Aligning Nerve Energy Flow

By Christopher Gregory
Interviewed by Melissa Moniz
Wednesday - April 07, 2010
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Christopher Gregory
Chiropractor

Where did you receive your schooling and training?

I went to high school here in Hawaii, Roosevelt, then graduated from Stanford University, Cornell University and the University of California, and earned degrees in physics (B.S., M.S., Ph.D.). Going from physics to chiropractic for me was a wonderful life change. Chiropractic being philosophy, science and art made the transition easy. However, it took a bunch of events to eventually lead me to my chiropractic training at the Cleveland Chiropractic College in Los Angeles. Then I studied my technique with Dr. Richard Van Rumpt in Santa Barbara. My brother Charles and I studied with him from the late ‘70s to 1988, when he passed away. He taught me almost everything I know about chiropractic adjusting.


Can you talk about the chiropractic technique you use?

Dr. Van Rumpt taught us a technique that’s not commonly used in the chiropractic profession. It’s called Directional Non-Force Technique. Some people call it the Van Rumpt Technique. It’s different in that it’s very soft, very effective and very accurate. We do a chiropractic test that does not require X-rays. This technique is in harmony with the chiropractic premise that structural mis-alignment can interfere with the flow of nerve energy. A chiropractic adjustment is geared to allow the nervous system to function without any interference. Our technique removes interference to nerve function, and when this is accomplished the body’s natural capacity to heal is maximized.

Christopher Gregory adjusts a patient

Can you explain the technique and perhaps what patients can expect when they come in?

We get the patient into an adjusting room, do an interview and take a case history. We try to find out what the patient’s health problems and concerns are. And also why they are in our office so that we can properly address the problem. We then put the patient into an examination gown with the back open. I’ll start the patient on the table by strapping on leg-measuring shoes. These are shoes with a heel on them, and the front of the shoe cut off because all we need is the heel. We do an analysis of your alignment using the leg measuring as a primary indicator. With the leg measuring, we are looking for one of the legs, called the reactive leg, to momentarily shorten after we’ve done our tests. If it does, it indicates that we have to make a correction there. Generally, regardless of what area the patient is having problems with, we’ll go over the entire spine and correct what needs to be corrected. At the present time we feel that it’s the most thorough way to give an adjustment. We do that same procedure each time a patient comes in, but hopefully we don’t have to do the same adjustment because after giving an adjustment, the same adjustment should not have to be given.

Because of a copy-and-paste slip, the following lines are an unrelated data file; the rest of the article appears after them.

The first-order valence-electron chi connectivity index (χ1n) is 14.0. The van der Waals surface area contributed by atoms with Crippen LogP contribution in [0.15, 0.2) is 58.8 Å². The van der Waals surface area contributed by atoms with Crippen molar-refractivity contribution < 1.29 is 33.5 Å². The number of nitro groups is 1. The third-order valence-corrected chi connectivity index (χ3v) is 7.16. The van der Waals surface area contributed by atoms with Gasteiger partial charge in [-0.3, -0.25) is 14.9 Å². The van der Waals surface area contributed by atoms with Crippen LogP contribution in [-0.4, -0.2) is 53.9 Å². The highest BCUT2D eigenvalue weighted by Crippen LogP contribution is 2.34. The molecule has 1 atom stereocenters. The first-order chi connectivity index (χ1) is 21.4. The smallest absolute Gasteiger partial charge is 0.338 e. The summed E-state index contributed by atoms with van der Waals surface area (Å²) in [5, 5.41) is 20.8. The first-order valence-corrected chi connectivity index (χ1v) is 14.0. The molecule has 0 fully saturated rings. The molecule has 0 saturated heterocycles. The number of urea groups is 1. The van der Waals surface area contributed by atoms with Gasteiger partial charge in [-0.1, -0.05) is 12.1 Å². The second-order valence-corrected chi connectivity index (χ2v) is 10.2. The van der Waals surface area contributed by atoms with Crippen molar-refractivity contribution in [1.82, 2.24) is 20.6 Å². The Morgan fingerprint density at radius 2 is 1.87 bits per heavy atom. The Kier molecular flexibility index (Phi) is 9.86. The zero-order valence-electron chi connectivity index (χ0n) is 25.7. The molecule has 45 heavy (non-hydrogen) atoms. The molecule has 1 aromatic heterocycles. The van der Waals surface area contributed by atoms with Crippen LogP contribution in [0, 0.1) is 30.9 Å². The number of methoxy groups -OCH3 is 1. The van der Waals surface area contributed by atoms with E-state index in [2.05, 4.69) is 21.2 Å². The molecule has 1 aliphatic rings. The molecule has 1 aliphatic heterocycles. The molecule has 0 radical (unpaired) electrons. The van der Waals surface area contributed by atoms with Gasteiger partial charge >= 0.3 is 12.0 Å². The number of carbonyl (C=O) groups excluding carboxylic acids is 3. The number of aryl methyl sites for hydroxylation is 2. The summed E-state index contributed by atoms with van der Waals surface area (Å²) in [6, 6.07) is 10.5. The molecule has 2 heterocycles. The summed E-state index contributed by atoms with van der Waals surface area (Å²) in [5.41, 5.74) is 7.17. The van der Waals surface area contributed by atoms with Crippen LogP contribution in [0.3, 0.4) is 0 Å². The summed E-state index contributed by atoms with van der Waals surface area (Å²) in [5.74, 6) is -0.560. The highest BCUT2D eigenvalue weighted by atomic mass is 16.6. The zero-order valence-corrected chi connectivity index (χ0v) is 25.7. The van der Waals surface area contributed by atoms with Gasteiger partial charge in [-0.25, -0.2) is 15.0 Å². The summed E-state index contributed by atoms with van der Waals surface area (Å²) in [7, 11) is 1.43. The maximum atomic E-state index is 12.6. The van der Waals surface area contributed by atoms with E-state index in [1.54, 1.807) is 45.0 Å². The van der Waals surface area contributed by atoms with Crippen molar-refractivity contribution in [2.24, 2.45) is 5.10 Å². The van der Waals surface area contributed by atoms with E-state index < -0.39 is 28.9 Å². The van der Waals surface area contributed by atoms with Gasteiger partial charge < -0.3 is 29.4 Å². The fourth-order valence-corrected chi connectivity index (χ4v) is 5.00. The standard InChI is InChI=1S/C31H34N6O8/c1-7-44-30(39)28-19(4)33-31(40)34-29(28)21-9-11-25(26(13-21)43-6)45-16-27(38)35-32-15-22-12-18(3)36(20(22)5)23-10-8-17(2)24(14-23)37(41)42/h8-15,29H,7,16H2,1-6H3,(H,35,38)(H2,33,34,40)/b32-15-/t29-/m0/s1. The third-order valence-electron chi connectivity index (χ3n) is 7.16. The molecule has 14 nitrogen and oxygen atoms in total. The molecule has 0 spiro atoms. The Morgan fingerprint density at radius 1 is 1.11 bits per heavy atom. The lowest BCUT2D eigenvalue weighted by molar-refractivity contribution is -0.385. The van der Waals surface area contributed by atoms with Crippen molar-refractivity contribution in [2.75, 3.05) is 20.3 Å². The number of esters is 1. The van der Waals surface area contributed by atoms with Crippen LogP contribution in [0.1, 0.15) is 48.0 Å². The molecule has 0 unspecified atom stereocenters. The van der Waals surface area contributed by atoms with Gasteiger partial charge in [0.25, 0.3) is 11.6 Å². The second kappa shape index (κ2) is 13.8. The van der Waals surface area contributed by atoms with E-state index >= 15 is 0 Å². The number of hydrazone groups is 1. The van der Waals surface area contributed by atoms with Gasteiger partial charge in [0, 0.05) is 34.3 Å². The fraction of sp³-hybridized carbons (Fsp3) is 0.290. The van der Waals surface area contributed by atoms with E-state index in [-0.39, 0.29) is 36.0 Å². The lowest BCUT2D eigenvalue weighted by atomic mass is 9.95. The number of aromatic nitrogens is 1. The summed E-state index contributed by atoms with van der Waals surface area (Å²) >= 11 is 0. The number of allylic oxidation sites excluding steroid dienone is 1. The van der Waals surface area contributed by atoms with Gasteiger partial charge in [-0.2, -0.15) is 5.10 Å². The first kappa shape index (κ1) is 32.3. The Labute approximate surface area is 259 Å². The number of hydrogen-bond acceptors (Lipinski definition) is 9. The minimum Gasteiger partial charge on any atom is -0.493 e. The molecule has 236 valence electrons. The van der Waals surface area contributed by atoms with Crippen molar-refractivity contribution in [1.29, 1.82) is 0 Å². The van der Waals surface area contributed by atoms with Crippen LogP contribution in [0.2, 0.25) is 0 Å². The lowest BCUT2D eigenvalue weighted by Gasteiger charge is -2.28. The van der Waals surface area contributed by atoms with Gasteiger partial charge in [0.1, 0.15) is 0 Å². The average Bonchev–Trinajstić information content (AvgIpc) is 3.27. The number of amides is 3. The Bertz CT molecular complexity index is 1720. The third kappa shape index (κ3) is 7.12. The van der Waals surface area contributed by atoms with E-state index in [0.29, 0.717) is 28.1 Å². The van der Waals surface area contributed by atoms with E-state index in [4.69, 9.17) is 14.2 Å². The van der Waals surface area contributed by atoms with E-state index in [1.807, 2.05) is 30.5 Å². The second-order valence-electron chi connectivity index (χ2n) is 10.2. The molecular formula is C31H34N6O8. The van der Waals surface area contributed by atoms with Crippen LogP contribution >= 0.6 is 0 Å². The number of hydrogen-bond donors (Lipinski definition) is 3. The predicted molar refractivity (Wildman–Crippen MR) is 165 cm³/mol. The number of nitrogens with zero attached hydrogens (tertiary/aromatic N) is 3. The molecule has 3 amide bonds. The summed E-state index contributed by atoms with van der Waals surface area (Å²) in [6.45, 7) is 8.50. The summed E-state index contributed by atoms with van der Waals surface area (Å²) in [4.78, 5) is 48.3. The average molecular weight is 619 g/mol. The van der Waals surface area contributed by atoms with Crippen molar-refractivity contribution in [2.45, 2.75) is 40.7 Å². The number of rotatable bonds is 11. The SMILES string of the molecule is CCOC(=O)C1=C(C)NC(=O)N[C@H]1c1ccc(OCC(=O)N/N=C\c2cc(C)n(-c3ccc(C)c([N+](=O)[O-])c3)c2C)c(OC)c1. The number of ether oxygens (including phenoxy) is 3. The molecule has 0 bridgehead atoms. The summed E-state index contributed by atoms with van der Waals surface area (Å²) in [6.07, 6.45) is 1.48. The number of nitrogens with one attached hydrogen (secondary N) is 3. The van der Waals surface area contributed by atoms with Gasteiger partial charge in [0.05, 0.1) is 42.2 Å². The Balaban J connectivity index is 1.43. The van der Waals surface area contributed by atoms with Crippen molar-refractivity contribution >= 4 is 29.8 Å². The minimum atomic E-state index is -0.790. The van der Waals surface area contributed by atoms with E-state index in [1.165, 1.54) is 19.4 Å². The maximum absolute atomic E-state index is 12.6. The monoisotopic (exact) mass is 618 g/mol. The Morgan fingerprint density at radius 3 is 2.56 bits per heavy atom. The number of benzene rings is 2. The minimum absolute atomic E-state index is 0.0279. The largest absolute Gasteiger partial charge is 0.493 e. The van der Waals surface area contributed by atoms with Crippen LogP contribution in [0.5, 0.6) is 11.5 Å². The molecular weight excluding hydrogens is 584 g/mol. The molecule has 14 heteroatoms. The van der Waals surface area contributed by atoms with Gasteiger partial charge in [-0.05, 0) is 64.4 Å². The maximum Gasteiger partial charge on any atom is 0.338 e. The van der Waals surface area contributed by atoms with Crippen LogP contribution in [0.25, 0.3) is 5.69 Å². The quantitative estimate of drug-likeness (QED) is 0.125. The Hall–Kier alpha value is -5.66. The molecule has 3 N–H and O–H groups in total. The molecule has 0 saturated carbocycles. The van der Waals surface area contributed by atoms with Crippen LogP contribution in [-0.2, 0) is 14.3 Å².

So you don’t see patients regularly?

No, no, no. With this technique we’ve got the potential to clear someone out in one adjustment. If it’s a serious case with serious symptoms, like someone who’s had a whiplash, we’ll do follow-up visits until the patient is stable. As far as patient visits go, we attempt to teach people to listen to their bodies so that they know when they need to come in. We don’t have a maintenance schedule that we put people on or anything like that. Our goal is to adjust one time. The way we were taught, it’s better to adjust 100 people one time each and have them in perfect alignment than to adjust one person 100 times. It’s really a results-oriented practice.


What are the most common complaints patients come in with?

We see all kinds. We see a lot of sports injuries, such as overuse injuries. We also see a lot of low-back pain and neck pain. I have guys coming in with pain they’ve been dealing with for years that has not gone away. These are the kinds of things that chiropractors deal with.

We chiropractors have some of the hardest cases because we get many people that the medical guys couldn’t fix. So we’re up against the harder category of patient - the incurables, so to speak.

How long have you been practicing?

My brother and I have been practicing in this building for 30 years. It sounds like a long time, but it has gone by quickly.

How has your practice evolved since you first started?

I used to be able to do an adjustment in, at most, 20 minutes, and so I could do like 20 people a day. Then I either started getting more thorough or started slowing down - I hope it’s a little of both. Now it just takes a lot more time. So now I don’t even wear a watch. I just go into the adjusting room and take as much time as I need. So I try to allow as much time for each adjustment as needed.

 

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